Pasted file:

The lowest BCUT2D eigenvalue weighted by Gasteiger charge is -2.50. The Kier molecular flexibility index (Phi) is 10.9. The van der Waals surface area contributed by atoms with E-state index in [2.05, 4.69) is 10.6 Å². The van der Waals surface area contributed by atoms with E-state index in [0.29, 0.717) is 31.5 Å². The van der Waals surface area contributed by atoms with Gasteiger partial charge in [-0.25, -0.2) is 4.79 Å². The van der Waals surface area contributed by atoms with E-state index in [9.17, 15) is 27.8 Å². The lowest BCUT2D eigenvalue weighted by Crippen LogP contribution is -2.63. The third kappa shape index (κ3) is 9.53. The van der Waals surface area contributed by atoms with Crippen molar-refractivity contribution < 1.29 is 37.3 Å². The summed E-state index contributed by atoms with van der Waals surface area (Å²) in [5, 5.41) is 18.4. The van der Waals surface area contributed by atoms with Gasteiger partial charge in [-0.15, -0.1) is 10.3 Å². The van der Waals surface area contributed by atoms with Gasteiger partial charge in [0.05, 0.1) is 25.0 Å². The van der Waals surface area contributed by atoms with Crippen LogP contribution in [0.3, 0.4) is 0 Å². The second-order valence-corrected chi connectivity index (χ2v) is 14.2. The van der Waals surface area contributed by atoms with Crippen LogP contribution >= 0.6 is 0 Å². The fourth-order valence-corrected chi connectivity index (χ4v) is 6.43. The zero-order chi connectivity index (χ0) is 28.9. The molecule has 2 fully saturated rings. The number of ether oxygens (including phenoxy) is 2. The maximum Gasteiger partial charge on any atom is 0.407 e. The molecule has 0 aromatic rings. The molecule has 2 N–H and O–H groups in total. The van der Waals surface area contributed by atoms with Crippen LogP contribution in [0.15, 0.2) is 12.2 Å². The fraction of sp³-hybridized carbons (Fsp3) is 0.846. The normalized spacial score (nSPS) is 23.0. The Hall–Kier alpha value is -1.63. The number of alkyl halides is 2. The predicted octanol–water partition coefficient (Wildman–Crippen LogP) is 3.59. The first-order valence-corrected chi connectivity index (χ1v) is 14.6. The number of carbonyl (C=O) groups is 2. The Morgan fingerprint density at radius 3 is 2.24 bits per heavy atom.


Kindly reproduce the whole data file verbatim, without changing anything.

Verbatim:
The lowest BCUT2D eigenvalue weighted by Gasteiger charge is -2.50. The Kier molecular flexibility index (Phi) is 10.9. The van der Waals surface area contributed by atoms with E-state index in [2.05, 4.69) is 10.6 Å². The van der Waals surface area contributed by atoms with E-state index in [0.29, 0.717) is 31.5 Å². The van der Waals surface area contributed by atoms with Gasteiger partial charge in [-0.25, -0.2) is 4.79 Å². The van der Waals surface area contributed by atoms with E-state index in [9.17, 15) is 27.8 Å². The lowest BCUT2D eigenvalue weighted by Crippen LogP contribution is -2.63. The third kappa shape index (κ3) is 9.53. The van der Waals surface area contributed by atoms with Crippen molar-refractivity contribution < 1.29 is 37.3 Å². The summed E-state index contributed by atoms with van der Waals surface area (Å²) in [5, 5.41) is 18.4. The van der Waals surface area contributed by atoms with Gasteiger partial charge in [-0.15, -0.1) is 10.3 Å². The van der Waals surface area contributed by atoms with Gasteiger partial charge in [0.05, 0.1) is 25.0 Å². The van der Waals surface area contributed by atoms with Crippen LogP contribution in [0.3, 0.4) is 0 Å². The second-order valence-corrected chi connectivity index (χ2v) is 14.2. The van der Waals surface area contributed by atoms with Crippen LogP contribution >= 0.6 is 0 Å². The fourth-order valence-corrected chi connectivity index (χ4v) is 6.43. The zero-order chi connectivity index (χ0) is 28.9. The molecule has 2 fully saturated rings. The number of ether oxygens (including phenoxy) is 2. The maximum Gasteiger partial charge on any atom is 0.407 e. The molecule has 0 aromatic rings. The molecule has 2 N–H and O–H groups in total. The van der Waals surface area contributed by atoms with Crippen LogP contribution in [0.15, 0.2) is 12.2 Å². The fraction of sp³-hybridized carbons (Fsp3) is 0.846. The normalized spacial score (nSPS) is 23.0. The Hall–Kier alpha value is -1.63. The number of alkyl halides is 2. The predicted octanol–water partition coefficient (Wildman–Crippen LogP) is 3.59. The first-order valence-corrected chi connectivity index (χ1v) is 14.6. The number of carbonyl (C=O) groups is 2. The Morgan fingerprint density at radius 3 is 2.24 bits per heavy atom.